Cardiac arrest in arrhythmia

2021-05-31 04:15 PM

Hypoxemia causes the myocardium and conductive fibres to lose their normal membrane potential, and this excitability causes the automatic rhythm to disappear.

The most dangerous outcome of an irregular rhythm is cardiac arrest, which is the result of a cessation of electrical conduction throughout the heart, leaving the heart's automatic rhythm no longer.

Cardiac arrest occurs in a deep coma when there is severe hypoxemia due to ineffective respiration. Hypoxemia causes the myocardium and conductive fibres to lose their normal membrane potential, and this excitability causes the automatic rhythm to disappear.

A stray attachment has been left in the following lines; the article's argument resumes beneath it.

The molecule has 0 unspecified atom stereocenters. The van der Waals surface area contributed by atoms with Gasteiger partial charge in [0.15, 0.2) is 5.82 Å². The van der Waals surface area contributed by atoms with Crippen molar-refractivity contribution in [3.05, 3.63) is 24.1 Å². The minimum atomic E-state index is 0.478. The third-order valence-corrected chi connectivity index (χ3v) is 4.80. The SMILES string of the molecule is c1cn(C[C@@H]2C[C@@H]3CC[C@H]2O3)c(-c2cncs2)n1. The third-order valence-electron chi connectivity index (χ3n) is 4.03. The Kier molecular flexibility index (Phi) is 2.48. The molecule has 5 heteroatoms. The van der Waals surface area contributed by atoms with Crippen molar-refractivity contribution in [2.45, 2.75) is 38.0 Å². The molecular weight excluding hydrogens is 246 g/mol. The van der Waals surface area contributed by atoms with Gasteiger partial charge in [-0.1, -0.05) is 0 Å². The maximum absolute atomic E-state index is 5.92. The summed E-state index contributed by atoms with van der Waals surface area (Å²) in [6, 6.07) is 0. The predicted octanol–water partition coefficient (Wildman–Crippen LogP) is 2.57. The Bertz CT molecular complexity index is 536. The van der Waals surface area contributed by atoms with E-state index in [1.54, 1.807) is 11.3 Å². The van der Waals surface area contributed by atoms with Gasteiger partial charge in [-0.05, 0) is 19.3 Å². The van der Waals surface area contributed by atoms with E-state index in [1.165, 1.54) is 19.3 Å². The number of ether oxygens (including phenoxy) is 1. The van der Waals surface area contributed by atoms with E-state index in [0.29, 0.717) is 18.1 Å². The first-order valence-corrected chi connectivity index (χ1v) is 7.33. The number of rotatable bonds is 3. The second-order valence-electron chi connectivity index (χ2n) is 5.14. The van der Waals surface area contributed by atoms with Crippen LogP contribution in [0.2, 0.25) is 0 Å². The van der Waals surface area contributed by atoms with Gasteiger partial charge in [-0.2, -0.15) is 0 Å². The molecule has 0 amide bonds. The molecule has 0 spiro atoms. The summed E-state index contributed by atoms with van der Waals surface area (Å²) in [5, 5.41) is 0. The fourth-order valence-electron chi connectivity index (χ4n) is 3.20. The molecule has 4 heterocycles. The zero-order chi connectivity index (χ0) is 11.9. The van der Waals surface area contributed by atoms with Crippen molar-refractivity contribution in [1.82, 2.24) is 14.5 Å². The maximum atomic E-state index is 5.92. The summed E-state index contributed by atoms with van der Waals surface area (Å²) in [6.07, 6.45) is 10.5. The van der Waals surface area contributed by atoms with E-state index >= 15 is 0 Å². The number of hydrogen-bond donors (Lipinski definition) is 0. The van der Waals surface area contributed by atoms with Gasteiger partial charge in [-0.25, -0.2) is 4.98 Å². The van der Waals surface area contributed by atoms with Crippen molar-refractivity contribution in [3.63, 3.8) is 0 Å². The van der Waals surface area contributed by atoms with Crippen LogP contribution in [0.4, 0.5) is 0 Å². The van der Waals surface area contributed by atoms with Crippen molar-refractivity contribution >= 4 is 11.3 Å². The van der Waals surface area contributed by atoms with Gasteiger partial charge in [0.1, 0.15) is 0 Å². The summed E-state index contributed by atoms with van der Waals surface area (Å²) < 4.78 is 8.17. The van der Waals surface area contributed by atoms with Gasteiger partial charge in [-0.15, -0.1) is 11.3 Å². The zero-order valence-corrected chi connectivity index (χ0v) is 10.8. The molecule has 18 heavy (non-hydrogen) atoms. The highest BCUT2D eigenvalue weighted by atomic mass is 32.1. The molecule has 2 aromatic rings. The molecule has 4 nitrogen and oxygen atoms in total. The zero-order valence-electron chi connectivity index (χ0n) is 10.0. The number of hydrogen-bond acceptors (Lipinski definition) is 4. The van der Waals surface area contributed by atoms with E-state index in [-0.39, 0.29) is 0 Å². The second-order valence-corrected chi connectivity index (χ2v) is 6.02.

Many cardiac arrests are caused by a deep coma, with CPR lasting from minutes to hours without restoring a normal rhythm. In some patients, many cardiomyopathies cause complete or incomplete cardiac arrest, which can lead to death. To treat this condition, pulsed electrical impulses from a pacemaker are often used with good results keeping the patient alive for months to years.